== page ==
Journalism

Jan 25, 2017

How the Herald Sun declared war on Melbourne’s homeless

The Herald Sun sounded the drums of war against people sleeping rough at Flinders Street Station. Then crosstown rival The Age joined the fray, writes freelance journalist John Martinkus.

It ramped up in that slow news time between Christmas and New Year. Melbourne sweltered through a series of hot days. The cricket was on, the tennis about to start. But for the journalists of the Herald Sun there was one story so pressing it had to be written again and again: homeless people were taking over Melbourne and ruining the festive season for everyone. The News Corp team crossed the river from Southbank and got to work.

There was a certain narrative as to how the story developed. First the paper reported that the homelessness crisis was out of hand, a blight on the city and that the Melbourne City Council had failed and was weak on the issue.

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14 comments

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14 thoughts on “How the Herald Sun declared war on Melbourne’s homeless

  1. paddy

    I’ve just had a vision of Rita Panahi and Robert Doyle, going on an “all expenses NOT paid” tour of Delhi slums, to investigate how to deal with homelessness.
    *Sigh. A person can dream.

  2. Saugoof

    Yes, the only reason people are homeless are to inconvenience me…

    The way the Herald Sun is going after the people in our society that are the worst off really makes me question their values.

  3. Denny Tepre

    Luke 18:11
    The Pharisee, standing by himself, prayed thus: ‘God, I thank you that I am not like other men…

  4. MAC TEZ

    How nice and ever so charitably Christian of the Salvos to be laying the boot in. They were the foot soldiers in the Rodent’s war on drugs and we saw how well that went. Long term and strident defenders of pedophiles within the ranks as well.
    I wouldn’t piss on their collection boxes if they were on fire.

    1. Saugoof

      Don’t forget their recent comments on the Safe Schools program too. The Salvos have become the charity organisation that is really impossible to support now. Pity too because they used to do some good work.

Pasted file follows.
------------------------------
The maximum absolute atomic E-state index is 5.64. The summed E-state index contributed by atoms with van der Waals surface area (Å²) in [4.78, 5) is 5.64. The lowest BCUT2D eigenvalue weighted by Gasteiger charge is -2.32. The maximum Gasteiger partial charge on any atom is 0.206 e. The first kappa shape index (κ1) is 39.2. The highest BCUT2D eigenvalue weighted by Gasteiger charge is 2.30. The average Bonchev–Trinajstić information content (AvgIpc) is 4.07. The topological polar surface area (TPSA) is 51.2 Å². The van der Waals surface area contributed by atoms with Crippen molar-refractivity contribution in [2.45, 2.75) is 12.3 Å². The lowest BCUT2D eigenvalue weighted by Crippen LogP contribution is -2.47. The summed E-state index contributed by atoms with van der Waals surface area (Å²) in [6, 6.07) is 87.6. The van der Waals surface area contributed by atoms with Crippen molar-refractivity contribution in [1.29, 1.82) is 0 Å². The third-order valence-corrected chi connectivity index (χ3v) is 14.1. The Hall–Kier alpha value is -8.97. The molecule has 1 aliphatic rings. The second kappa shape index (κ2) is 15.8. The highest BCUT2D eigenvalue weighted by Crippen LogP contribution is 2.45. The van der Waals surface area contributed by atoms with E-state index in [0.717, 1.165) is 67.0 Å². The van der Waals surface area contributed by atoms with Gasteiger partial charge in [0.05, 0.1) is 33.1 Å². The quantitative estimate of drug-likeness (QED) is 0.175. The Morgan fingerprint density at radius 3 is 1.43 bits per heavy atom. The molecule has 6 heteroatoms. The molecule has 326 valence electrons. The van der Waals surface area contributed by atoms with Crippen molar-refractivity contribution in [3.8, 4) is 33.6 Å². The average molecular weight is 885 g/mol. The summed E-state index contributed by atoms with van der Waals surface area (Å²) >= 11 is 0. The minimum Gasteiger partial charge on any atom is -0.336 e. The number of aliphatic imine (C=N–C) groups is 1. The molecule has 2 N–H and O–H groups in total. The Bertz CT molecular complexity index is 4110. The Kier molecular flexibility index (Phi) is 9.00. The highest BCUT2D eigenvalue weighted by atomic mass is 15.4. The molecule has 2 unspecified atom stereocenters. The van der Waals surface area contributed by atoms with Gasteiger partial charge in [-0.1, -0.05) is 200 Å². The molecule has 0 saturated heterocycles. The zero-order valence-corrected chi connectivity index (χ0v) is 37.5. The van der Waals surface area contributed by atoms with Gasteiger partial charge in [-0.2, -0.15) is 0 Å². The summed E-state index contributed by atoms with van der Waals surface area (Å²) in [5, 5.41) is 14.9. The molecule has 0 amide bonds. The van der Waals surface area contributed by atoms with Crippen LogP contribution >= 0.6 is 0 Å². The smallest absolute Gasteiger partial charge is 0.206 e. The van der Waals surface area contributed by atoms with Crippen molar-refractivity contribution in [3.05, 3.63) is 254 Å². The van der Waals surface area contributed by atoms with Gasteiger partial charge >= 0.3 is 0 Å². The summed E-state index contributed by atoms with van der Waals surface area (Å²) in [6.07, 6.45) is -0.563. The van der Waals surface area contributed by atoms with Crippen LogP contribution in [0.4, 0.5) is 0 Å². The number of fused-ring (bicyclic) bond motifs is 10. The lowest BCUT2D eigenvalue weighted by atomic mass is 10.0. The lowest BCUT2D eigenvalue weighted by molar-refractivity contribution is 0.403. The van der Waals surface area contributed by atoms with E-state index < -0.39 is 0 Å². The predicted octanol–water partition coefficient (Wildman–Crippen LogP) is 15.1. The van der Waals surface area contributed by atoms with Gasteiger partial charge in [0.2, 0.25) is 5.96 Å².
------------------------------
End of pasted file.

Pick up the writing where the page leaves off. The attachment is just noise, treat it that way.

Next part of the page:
1. Charlie Chaplin

        And then there’s their job seeker services. Been a long while since the Salvo’s were charitable: they’re just another non-profit corporation, now.

  5. AR

    Perhaps the Thatcher solution for rough sleepers in 80s London – gifting (!) them specially designed cardboard boxes for nighty-night.
    Sydney tried handing out pup tents at Belmore Park (by Central) a couple of years ago but succumbed to rants from the usual suspects at Hate Central, 2GB,last year and sent in the heavies.
    Now the squeaky clean (?), new – only slightly shop soiled – NSW Premier sez her mission will be to make housing more affordable. Yay team!

  6. bushby jane

    I understand that a lot of homeless people have mental health issues that used to be addressed by various institutions that offered housing, be it good, bad or indifferent. These institutions seem to no longer exist, I think through changes in govt policies and funding.
    You would have thought that the salvos would be there to help them, which is not always an easy task.

  7. klewso

    Some people are homeless : others are just plain amoral, devoid of the capacity for empathy, humanity and charity.

  8. [email protected]

    I am over clicking on links that direct me to Herald/Sun subscription pages .. is this some form of advertising for them ?

  9. dennis

    The Herald Sun, Murdoch, cant people aim at the herald sun boss, there doing this to keep their jobs, well some may, the herald sun is going after poor people, no, “Murdoch” is going after, any thing that is not fascist, how simple is that.

  10. ZA

    Any connection between these publications and real estate advertising revenue? Do the presence homeless people effect property prices?

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